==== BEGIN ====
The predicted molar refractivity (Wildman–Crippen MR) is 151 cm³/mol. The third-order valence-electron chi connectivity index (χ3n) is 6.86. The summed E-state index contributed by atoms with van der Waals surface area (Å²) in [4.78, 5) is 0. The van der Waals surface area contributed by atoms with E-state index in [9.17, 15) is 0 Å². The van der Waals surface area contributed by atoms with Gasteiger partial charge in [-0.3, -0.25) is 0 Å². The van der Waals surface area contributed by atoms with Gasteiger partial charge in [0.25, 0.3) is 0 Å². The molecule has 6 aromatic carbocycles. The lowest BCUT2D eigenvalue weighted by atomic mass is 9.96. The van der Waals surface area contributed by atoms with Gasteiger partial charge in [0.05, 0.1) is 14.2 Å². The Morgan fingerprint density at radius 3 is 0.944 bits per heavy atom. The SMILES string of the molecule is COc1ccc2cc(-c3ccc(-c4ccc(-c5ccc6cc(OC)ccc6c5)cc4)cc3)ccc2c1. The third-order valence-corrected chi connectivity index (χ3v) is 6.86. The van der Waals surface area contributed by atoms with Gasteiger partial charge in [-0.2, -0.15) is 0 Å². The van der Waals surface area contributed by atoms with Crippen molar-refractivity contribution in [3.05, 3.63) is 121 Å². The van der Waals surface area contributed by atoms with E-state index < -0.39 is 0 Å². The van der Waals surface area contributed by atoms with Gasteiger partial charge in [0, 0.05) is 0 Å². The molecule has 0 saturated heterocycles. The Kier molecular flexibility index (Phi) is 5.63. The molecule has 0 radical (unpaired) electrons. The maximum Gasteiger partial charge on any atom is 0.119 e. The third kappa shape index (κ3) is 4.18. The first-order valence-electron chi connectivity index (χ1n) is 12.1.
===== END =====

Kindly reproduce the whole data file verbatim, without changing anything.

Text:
The predicted molar refractivity (Wildman–Crippen MR) is 151 cm³/mol. The third-order valence-electron chi connectivity index (χ3n) is 6.86. The summed E-state index contributed by atoms with van der Waals surface area (Å²) in [4.78, 5) is 0. The van der Waals surface area contributed by atoms with E-state index in [9.17, 15) is 0 Å². The van der Waals surface area contributed by atoms with Gasteiger partial charge in [-0.3, -0.25) is 0 Å². The van der Waals surface area contributed by atoms with Gasteiger partial charge in [0.25, 0.3) is 0 Å². The molecule has 6 aromatic carbocycles. The lowest BCUT2D eigenvalue weighted by atomic mass is 9.96. The van der Waals surface area contributed by atoms with Gasteiger partial charge in [0.05, 0.1) is 14.2 Å². The Morgan fingerprint density at radius 3 is 0.944 bits per heavy atom. The SMILES string of the molecule is COc1ccc2cc(-c3ccc(-c4ccc(-c5ccc6cc(OC)ccc6c5)cc4)cc3)ccc2c1. The third-order valence-corrected chi connectivity index (χ3v) is 6.86. The van der Waals surface area contributed by atoms with Gasteiger partial charge in [-0.2, -0.15) is 0 Å². The van der Waals surface area contributed by atoms with Crippen molar-refractivity contribution in [3.05, 3.63) is 121 Å². The van der Waals surface area contributed by atoms with E-state index < -0.39 is 0 Å². The van der Waals surface area contributed by atoms with Gasteiger partial charge in [0, 0.05) is 0 Å². The molecule has 0 saturated heterocycles. The Kier molecular flexibility index (Phi) is 5.63. The molecule has 0 radical (unpaired) electrons. The maximum Gasteiger partial charge on any atom is 0.119 e. The third kappa shape index (κ3) is 4.18. The first-order valence-electron chi connectivity index (χ1n) is 12.1.